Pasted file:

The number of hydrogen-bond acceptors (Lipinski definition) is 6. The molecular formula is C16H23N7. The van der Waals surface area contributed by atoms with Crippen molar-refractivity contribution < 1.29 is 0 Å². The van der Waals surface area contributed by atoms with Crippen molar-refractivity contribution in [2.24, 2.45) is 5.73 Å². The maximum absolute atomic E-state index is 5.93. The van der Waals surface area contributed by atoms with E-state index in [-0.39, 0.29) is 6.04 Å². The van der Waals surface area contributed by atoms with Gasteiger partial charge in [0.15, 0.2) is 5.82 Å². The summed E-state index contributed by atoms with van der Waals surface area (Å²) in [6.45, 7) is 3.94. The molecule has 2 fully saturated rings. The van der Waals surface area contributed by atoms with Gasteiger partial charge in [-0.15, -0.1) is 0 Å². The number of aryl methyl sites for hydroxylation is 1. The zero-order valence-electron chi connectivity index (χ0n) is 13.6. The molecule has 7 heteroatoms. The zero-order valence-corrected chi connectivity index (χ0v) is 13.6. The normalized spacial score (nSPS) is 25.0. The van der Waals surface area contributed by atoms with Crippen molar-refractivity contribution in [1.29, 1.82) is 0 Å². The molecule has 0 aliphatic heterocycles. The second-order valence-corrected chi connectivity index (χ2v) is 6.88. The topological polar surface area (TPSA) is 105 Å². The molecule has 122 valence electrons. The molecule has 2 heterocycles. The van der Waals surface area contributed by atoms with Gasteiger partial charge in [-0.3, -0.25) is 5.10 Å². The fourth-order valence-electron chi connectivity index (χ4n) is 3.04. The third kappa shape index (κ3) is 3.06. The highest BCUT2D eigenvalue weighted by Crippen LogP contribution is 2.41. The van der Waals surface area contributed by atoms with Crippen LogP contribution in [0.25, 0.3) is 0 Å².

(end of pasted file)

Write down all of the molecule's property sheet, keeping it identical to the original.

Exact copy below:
The number of hydrogen-bond acceptors (Lipinski definition) is 6. The molecular formula is C16H23N7. The van der Waals surface area contributed by atoms with Crippen molar-refractivity contribution < 1.29 is 0 Å². The van der Waals surface area contributed by atoms with Crippen molar-refractivity contribution in [2.24, 2.45) is 5.73 Å². The maximum absolute atomic E-state index is 5.93. The van der Waals surface area contributed by atoms with E-state index in [-0.39, 0.29) is 6.04 Å². The van der Waals surface area contributed by atoms with Gasteiger partial charge in [0.15, 0.2) is 5.82 Å². The summed E-state index contributed by atoms with van der Waals surface area (Å²) in [6.45, 7) is 3.94. The molecule has 2 fully saturated rings. The van der Waals surface area contributed by atoms with Gasteiger partial charge in [-0.15, -0.1) is 0 Å². The number of aryl methyl sites for hydroxylation is 1. The zero-order valence-electron chi connectivity index (χ0n) is 13.6. The molecule has 7 heteroatoms. The zero-order valence-corrected chi connectivity index (χ0v) is 13.6. The normalized spacial score (nSPS) is 25.0. The van der Waals surface area contributed by atoms with Crippen molar-refractivity contribution in [1.29, 1.82) is 0 Å². The molecule has 0 aliphatic heterocycles. The second-order valence-corrected chi connectivity index (χ2v) is 6.88. The topological polar surface area (TPSA) is 105 Å². The molecule has 122 valence electrons. The molecule has 2 heterocycles. The van der Waals surface area contributed by atoms with Gasteiger partial charge in [-0.3, -0.25) is 5.10 Å². The fourth-order valence-electron chi connectivity index (χ4n) is 3.04. The third kappa shape index (κ3) is 3.06. The highest BCUT2D eigenvalue weighted by Crippen LogP contribution is 2.41. The van der Waals surface area contributed by atoms with Crippen LogP contribution in [0.25, 0.3) is 0 Å².